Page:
Parents’ Eating Habits Influence Obesity in Children

Latest research on childhood obesity has revealed that parents eating habits influence their child’s eating habits too, causing obesity. The study was conducted at the Washington State University and the findings were published in the latest issue of the journal Appetite.

The Study

Halley Morrison, the lead author of the study focused on childhood obesity and its prevention as the topic of her research in the Department of Human Development, WSU.  Together with her colleagues she set about surveying 222 Latino and African-American preschoolers. The problem she found was not in the lack of food, but in the abundance of it. Eating behaviors and patterns of the parents have changed over the years and they have resorted to packaged food and drink that is not only less nutritious but also qualifies as junk food. Further, mothers generally resort to eating more even after they are full.

According to Morrison’s study on mothers and children, there are 2 types of mothers who induce obesity:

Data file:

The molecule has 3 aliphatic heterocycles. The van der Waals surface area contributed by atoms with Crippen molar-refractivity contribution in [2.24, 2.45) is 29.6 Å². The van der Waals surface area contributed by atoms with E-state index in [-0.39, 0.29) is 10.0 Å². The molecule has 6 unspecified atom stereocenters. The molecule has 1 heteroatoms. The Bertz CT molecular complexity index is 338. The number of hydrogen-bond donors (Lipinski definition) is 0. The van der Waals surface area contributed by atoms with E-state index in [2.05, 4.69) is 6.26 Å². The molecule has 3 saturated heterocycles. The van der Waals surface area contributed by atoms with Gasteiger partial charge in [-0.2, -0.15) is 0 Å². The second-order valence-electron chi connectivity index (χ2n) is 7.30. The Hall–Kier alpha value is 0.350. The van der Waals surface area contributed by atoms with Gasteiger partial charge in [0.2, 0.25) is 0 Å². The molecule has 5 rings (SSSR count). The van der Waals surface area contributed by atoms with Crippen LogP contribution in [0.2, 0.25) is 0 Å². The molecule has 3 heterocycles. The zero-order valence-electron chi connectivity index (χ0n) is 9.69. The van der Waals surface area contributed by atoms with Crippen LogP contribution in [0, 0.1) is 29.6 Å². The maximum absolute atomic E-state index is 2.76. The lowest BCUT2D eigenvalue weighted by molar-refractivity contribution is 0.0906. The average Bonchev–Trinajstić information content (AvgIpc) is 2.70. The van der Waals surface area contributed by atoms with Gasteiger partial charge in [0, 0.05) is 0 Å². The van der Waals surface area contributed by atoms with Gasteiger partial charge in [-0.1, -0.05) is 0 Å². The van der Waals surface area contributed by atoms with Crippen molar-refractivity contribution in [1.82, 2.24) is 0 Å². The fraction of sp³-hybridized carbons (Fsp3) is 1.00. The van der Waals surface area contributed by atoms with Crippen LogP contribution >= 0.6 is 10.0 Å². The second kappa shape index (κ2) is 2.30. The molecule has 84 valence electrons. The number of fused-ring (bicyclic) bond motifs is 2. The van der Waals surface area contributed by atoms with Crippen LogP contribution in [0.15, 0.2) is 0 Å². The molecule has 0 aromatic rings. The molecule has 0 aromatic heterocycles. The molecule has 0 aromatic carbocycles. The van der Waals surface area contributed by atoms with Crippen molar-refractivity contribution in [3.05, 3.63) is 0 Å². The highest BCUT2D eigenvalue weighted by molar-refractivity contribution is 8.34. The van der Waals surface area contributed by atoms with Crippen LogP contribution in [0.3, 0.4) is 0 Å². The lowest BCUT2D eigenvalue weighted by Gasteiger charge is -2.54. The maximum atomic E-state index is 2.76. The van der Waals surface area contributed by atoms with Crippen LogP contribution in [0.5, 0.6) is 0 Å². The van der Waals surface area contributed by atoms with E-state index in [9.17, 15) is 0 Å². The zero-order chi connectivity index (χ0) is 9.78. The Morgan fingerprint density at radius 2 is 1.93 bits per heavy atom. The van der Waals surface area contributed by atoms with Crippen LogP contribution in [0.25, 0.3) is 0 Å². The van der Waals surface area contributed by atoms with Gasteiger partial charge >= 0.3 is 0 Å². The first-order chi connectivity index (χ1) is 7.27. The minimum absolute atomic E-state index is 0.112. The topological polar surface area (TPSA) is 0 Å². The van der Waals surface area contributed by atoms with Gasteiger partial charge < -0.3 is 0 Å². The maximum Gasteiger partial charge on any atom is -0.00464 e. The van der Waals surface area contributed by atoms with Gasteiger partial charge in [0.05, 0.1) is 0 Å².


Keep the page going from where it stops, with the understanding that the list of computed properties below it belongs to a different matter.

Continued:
1. Those who are guided by Emotions and Impulse in their eating habits

The author says that the mothers who eat on impulse tend to raise children with the same habit and hence both of them indulge in eating junk food because very often it is such foods which qualify as unhealthy.

2.  Those that eat beyond their capacity just to fulfill their greed

The second category of mothers is those who eat even after they are full. They believe that they have to finish what is on their plate and inculcate the same in their children too.  Both these types make the children overeat and end up risking obesity.

Conclusion and Recommendations of the Study

The trick is to follow a portion control. Smaller meals at frequent intervals are healthier. Also feed the child more food only if they ask for it. Do not set limits according to your perception. Let the child be in sync with the body and observe it so that the meal is accomplished on a satisfactory note. This will make mealtime experience a positive one for both the mother and the child. Another important point is to stock your pantry with healthy foods. Take care to see that that even snacking is healthy. Limiting the sweets and oily snacks ensures that your child is not exposed to high-calorie and low nutrition foods.


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